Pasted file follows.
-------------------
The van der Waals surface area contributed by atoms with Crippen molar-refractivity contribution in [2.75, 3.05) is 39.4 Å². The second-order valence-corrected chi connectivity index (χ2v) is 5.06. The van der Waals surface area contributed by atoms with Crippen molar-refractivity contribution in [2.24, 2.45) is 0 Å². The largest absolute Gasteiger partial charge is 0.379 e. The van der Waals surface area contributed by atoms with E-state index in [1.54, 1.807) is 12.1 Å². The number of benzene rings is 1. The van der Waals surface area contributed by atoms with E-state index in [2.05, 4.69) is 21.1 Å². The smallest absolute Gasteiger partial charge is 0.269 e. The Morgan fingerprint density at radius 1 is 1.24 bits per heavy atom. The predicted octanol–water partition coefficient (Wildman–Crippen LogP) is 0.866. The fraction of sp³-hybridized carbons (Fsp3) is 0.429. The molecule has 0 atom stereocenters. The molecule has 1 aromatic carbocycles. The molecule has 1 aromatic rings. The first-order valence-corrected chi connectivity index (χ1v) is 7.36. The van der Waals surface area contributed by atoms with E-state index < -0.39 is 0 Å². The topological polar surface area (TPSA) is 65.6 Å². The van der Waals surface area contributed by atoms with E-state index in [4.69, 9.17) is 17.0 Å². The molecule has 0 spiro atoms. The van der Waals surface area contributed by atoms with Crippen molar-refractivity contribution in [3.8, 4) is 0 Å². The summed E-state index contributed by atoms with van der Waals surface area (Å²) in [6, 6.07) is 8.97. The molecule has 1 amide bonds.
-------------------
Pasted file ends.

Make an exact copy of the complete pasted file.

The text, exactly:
The van der Waals surface area contributed by atoms with Crippen molar-refractivity contribution in [2.75, 3.05) is 39.4 Å². The second-order valence-corrected chi connectivity index (χ2v) is 5.06. The van der Waals surface area contributed by atoms with Crippen molar-refractivity contribution in [2.24, 2.45) is 0 Å². The largest absolute Gasteiger partial charge is 0.379 e. The van der Waals surface area contributed by atoms with E-state index in [1.54, 1.807) is 12.1 Å². The number of benzene rings is 1. The van der Waals surface area contributed by atoms with E-state index in [2.05, 4.69) is 21.1 Å². The smallest absolute Gasteiger partial charge is 0.269 e. The Morgan fingerprint density at radius 1 is 1.24 bits per heavy atom. The predicted octanol–water partition coefficient (Wildman–Crippen LogP) is 0.866. The fraction of sp³-hybridized carbons (Fsp3) is 0.429. The molecule has 0 atom stereocenters. The molecule has 1 aromatic carbocycles. The molecule has 1 aromatic rings. The first-order valence-corrected chi connectivity index (χ1v) is 7.36. The van der Waals surface area contributed by atoms with E-state index < -0.39 is 0 Å². The topological polar surface area (TPSA) is 65.6 Å². The van der Waals surface area contributed by atoms with E-state index in [4.69, 9.17) is 17.0 Å². The molecule has 0 spiro atoms. The van der Waals surface area contributed by atoms with Crippen molar-refractivity contribution in [3.8, 4) is 0 Å². The summed E-state index contributed by atoms with van der Waals surface area (Å²) in [6, 6.07) is 8.97. The molecule has 1 amide bonds.